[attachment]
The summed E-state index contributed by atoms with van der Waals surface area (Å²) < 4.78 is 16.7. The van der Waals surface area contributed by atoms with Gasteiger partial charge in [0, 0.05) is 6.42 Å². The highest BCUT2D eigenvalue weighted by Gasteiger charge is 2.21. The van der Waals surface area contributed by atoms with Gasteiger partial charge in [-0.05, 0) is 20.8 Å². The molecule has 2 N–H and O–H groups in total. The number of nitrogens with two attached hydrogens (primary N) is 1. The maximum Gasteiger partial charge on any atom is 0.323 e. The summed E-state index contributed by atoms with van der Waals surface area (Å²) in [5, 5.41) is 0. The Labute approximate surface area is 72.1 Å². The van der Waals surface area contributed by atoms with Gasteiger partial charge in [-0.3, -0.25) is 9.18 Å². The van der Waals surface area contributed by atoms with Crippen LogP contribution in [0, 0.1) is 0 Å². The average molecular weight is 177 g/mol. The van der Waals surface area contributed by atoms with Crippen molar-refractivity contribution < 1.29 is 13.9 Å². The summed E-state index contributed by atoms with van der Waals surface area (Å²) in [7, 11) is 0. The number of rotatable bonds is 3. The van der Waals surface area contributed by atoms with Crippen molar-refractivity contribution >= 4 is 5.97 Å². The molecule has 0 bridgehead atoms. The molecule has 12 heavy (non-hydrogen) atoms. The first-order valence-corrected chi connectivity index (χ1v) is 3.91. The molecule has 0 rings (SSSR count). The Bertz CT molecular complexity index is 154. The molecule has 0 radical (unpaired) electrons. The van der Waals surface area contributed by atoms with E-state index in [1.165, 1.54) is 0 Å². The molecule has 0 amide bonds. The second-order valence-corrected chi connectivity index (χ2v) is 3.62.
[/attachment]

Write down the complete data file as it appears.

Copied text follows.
The summed E-state index contributed by atoms with van der Waals surface area (Å²) < 4.78 is 16.7. The van der Waals surface area contributed by atoms with Gasteiger partial charge in [0, 0.05) is 6.42 Å². The highest BCUT2D eigenvalue weighted by Gasteiger charge is 2.21. The van der Waals surface area contributed by atoms with Gasteiger partial charge in [-0.05, 0) is 20.8 Å². The molecule has 2 N–H and O–H groups in total. The number of nitrogens with two attached hydrogens (primary N) is 1. The maximum Gasteiger partial charge on any atom is 0.323 e. The summed E-state index contributed by atoms with van der Waals surface area (Å²) in [5, 5.41) is 0. The Labute approximate surface area is 72.1 Å². The van der Waals surface area contributed by atoms with Gasteiger partial charge in [-0.3, -0.25) is 9.18 Å². The van der Waals surface area contributed by atoms with Crippen LogP contribution in [0, 0.1) is 0 Å². The average molecular weight is 177 g/mol. The van der Waals surface area contributed by atoms with Crippen molar-refractivity contribution < 1.29 is 13.9 Å². The summed E-state index contributed by atoms with van der Waals surface area (Å²) in [7, 11) is 0. The number of rotatable bonds is 3. The van der Waals surface area contributed by atoms with Crippen molar-refractivity contribution >= 4 is 5.97 Å². The molecule has 0 bridgehead atoms. The molecule has 12 heavy (non-hydrogen) atoms. The first-order valence-corrected chi connectivity index (χ1v) is 3.91. The molecule has 0 rings (SSSR count). The Bertz CT molecular complexity index is 154. The molecule has 0 radical (unpaired) electrons. The van der Waals surface area contributed by atoms with E-state index in [1.165, 1.54) is 0 Å². The molecule has 0 amide bonds. The second-order valence-corrected chi connectivity index (χ2v) is 3.62.